These hot days in the northwestern region of the US may not be as hot as in the south, but for the people who live here it sure feels hot. One of the closest beach areas is the Sauvie Island Beaches, but for a bit of adventure I like to go to Warrior Rock Lighthouse. The trek to Warrior Rock isn’t as easy as it would seem. The trail head isn’t well-marked or managed, the grasses are nearly as tall as I am, and depending on the tides, you could find yourself hiking in mud and muck.
To get to Warrior Beach, start by taking Hwy 30 and follow signs to Sauvie Island. Make sure to stop at the little store on the left just after the bridge to get your parking permit for the day. If you want to make a day of it, you should stop at one of the farms for fresh produce or picnic items. Then continue on down the winding road. Take a right when the road splits onto NW Reeder Rd and then follow Reeder Rd to the left at the next split in the road. [See map below]
This road is very busy with cyclists, cars, and people. As you get closer, you will see the parking areas for the beaches. On a hot day, they are very crowded. For a quick trip to the beach, park on the left and climb the stairs on the right over the dune to the beach. All warriors should continue down the road onto the gravel stretch, all the way to the end. Park and head to the beach.
Walk north along the water until you can’t go any further. There are a couple of little trails along the eight-foot cliffs at the edge of the beach here. This is the hard-to-find trail head. Many people hug the cattle fence to find the old farm road. That’s what I recommend, too. From here, the trail is obvious, but not always clear. Most of this hike is shaded by trees, but the stretches through the overgrown grass fields can be pretty hot. Watch out for the raspberry prickers that reach out along the trail to grab your ankles. Along the way, you will need to cut to the right to find off-shoots of the trail to avoid the swampy parts. Some shoots are more obvious.
The distance from the parking area to the lighthouse is about three miles. The trail ends at a small beach that is usually very quiet. Look over to your right and there is the Warrior Lighthouse. The little beach area is great for fishing, sunbathing, dipping in the water, and picnicking.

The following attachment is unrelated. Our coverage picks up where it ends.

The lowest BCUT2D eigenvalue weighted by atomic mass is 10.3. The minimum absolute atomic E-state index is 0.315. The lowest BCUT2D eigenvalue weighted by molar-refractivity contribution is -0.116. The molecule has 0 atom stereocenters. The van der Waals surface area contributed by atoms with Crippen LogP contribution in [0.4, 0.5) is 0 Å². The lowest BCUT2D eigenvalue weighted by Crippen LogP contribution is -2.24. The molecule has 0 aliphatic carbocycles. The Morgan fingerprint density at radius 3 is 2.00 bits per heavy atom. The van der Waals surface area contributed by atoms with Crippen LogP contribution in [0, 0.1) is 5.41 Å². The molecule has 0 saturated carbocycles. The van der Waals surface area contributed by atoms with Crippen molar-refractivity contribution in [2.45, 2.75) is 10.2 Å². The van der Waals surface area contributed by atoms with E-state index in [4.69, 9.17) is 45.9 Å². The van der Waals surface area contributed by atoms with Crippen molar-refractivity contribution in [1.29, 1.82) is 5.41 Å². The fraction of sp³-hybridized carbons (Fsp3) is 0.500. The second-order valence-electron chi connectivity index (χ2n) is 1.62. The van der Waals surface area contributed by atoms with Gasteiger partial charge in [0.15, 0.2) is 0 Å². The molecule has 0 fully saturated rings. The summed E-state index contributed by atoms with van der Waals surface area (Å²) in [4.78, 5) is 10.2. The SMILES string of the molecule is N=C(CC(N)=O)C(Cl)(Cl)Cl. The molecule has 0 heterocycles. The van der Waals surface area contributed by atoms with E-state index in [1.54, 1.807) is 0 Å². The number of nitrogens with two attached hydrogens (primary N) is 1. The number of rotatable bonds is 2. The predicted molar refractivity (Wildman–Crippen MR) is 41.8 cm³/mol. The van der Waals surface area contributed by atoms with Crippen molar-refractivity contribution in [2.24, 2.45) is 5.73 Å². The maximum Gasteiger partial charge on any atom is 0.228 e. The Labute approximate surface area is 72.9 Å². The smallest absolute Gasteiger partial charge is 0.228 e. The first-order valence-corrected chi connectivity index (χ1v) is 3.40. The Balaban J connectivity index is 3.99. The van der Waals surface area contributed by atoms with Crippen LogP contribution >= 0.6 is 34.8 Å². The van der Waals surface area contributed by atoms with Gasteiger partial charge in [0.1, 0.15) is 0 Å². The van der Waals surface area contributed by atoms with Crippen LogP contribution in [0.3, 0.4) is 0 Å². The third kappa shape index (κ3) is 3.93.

Warrior Rock Lighthouse helps guide river traffic on the Columbia River. It once contained the Pacific Northwest’s oldest fog bell. It is Oregon’s smallest lighthouse and one of only two Oregon lighthouses still operating which are not on the Pacific Ocean
The fog bell was cast in 1855 in Philadelphia and first installed at the Cape Disappointment Lighthouse at the mouth of the Columbia River. It was retired for a louder model and subsequently was installed at the West Point Lighthouse in Seattle, but removed in 1887 to make way for a steam whistle. It was installed at Warrior Rock in 1889.
The lighthouse was struck by a barge on May 27, 1969, destroying the foundation and disabling the light and bell. While the Coast Guard was evaluating whether to repair or replace the tower, the fog bell was removed. It fell into the river and cracked, putting it out of commission. It is now outside the Columbia County Courthouse in St. Helens. Sauvie Island Visitor Information
Behind the lighthouse in the woods is what’s left of a small building. All that you see is the foundation, basement, and fireplace. It is now owned by some local folks who often come to camp out in their little house without a roof. They arrive by kayak and canoe and are very friendly. If you use their little shelter, please pick up after yourself. After all, there isn’t anyone but you out there to keep this area clean.
Occasionally, you will see Sea Lions swimming in the fast current around the lighthouse. This area of the water is very deep and holds many salmon, trout, and sturgeon. I wouldn’t swim near this part of the river, but you can swim near the beach. I hope you take the warrior challenge and enjoy it as much as I did.